In early January, the price of Brent crude oil dipped below $US50 per barrel for the first time since May 2009. As reported by the BBC, many observers predict that the price of oil will fall even further as North American shale producers keep supplying high quantities of gas and oil. Although market watchers expected the oil-producing group OPEC to cut in oil production to support prices, the cartel that includes Saudi Arabia, Iraq, Iran, Venezuela and other countries failed to agree on how to respond to the impending crisis.
According to observers, the current crash resembles the one that occurred in 2008, when the price of oil crashed by over 40 per cent in less than six months and preceded the financial collapse, which still reverberates in some regions across the world.
Global Research warns that the oil price crash is a sign that economic activity is slowing down and could destabilise financial markets. Energy companies currently account for about 20 per cent of the junk bond market – bonds with higher default risk in relation to investment – grade bonds. A junk bond implosion is generally a sign that a massive stock market crash is about to happen, so keeping an eye on energy junk bonds’ performance could predict a possible collapse. Should junk bonds begin to collapse, Wall Street banks could relive the hardships they experienced in 2008, when Citigroup lost 63 per cent of its value and the Bank of America was cut in half.
Barclays analysts advise that “high yield does provide useful sell signals to equity investors” and, after analysing the past dozen years of data, the warning signal they found was a 30 per cent or greater increase in the spread between Treasuries and junk bonds before a dip, CNN reported.
Dr Kent Moors, Money Morning’s Global Energy Strategist, believes that “long-time oil veterans aren’t worried about falling prices” because “crude has the ability to quickly self-correct”. Prices fell even harder in late November, when OPEC had a meeting in Vienna. Even though it was previously believed that OPEC countries might cut back on their own oil production, the cartel could not agree on how to respond and did nothing to stop the free fall of oil prices. OPEC is currently engaged in a price war with oil producers in the United States and will allow prices to keep falling in the hopes that new drilling projects in the U.S. will prove unprofitable and shut down.
The U.S. now produces more oil than Saudi Arabia and Russia, a boom driven by “tight oil” also known as shale oil, which is produced by fracking. One of its greatest advantages is the fact that wells can be drilled in months, not years. Although it has become cheaper to pump oil out of Kuwait and Saudi Arabia than from shale formations like North Dakota and Texas, as the price keeps falling, some U.S. producers may go out of business. Still, the country’s oil “revolution” has resulted in the creation of millions of jobs since the last recession, so a massive collapse would destabilise the United States’ financial situation yet again.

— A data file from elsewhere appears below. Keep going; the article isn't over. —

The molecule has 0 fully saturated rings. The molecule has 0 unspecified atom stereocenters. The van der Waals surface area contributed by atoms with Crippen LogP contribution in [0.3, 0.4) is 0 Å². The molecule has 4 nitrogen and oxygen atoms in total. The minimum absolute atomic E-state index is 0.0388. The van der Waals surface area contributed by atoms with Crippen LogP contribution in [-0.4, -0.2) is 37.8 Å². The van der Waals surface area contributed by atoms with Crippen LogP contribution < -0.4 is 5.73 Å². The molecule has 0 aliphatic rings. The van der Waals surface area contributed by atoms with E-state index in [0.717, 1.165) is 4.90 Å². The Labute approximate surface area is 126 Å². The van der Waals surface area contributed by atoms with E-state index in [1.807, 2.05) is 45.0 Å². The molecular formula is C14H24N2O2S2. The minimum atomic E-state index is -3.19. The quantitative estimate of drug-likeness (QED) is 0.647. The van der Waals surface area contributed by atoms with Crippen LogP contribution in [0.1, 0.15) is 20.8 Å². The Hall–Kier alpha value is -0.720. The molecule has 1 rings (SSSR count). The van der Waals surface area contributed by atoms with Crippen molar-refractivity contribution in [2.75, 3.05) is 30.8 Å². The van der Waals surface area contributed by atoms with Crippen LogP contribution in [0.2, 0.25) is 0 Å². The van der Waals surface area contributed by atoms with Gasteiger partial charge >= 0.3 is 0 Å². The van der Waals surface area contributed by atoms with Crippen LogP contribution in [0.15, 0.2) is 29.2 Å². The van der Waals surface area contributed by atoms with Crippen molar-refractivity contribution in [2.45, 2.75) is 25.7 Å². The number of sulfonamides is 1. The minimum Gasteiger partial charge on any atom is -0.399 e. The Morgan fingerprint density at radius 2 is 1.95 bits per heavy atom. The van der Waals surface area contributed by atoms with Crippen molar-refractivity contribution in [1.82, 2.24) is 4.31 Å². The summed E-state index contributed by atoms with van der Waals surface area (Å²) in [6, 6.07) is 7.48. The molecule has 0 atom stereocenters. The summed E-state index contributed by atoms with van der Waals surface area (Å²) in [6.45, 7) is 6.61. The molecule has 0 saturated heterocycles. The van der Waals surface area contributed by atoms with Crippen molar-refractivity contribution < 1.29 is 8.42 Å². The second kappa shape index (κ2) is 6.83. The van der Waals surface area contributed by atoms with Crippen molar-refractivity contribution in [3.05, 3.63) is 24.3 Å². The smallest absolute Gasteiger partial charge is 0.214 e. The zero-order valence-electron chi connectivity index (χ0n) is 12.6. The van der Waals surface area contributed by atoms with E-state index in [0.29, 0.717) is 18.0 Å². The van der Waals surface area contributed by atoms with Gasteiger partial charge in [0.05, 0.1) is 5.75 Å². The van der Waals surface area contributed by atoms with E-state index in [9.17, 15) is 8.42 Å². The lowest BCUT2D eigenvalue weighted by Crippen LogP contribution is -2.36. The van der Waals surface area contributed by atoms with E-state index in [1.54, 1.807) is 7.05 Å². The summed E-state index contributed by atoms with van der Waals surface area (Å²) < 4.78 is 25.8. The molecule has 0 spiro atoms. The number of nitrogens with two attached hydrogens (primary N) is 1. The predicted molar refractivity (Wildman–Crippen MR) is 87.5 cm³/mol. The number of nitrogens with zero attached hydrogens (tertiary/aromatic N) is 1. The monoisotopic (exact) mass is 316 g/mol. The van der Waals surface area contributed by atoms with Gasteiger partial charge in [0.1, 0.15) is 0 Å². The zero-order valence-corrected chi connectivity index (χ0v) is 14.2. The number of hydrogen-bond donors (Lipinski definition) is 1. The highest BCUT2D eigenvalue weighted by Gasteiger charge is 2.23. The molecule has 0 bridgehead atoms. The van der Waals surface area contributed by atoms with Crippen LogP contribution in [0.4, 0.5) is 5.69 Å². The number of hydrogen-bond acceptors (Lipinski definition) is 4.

Also, a plunge in oil prices could have meaningful economic consequences around the world. Russia and Iran are just two examples of countries with economies that walk hand-in-hand with the future of oil price. Oil revenues account for about 45 per cent of Russia’s budget and the spending plans of the country’s government for 2015 had assumed that prices would remain in the $US100 per barrel range. Iran also needs oil prices well above $US100 to balance its budget, especially after Western sanctions have made it harder for the country to export crude.
Although the citizens of the United States might see the glass half full as cheaper oil leads to lower gasoline prices, the oil-producing states – Texas and North Dakota – are likely to experience a drop in both profits and economic activity.
OPEC has failed again to take the matter into its own hands with Saudi Arabia opposing to the idea of cutting production. After the meeting in Vienna, OPEC Secretary-General Abdalla El-Badri said the cartel will produce “30 million barrels a day for the next six months and will watch to see how the market behaves”, Vox reported.
History repeats itself: OPEC’s current lack of action resembles its unwillingness to take decisive action in 2008 until prices dropped below $US40. A similar situation occurred in the mid-1980s, when the cartel did not co-operate when oil prices crashed and reacted only when Saudi Arabia punished the group by flooding the market, Michael Levi, director of the Center for Geoeconomic Studies wrote for The Washington Post.
According to Mr Levi, analysts are already painting a picture of a new “world order” where the U.S. will dominate world markets and low prices will persist in the years to come. Still, the last 10 years have proven that oil prices are rarely stable for long and have taught analysts that political conditions are “critical to their evolution”.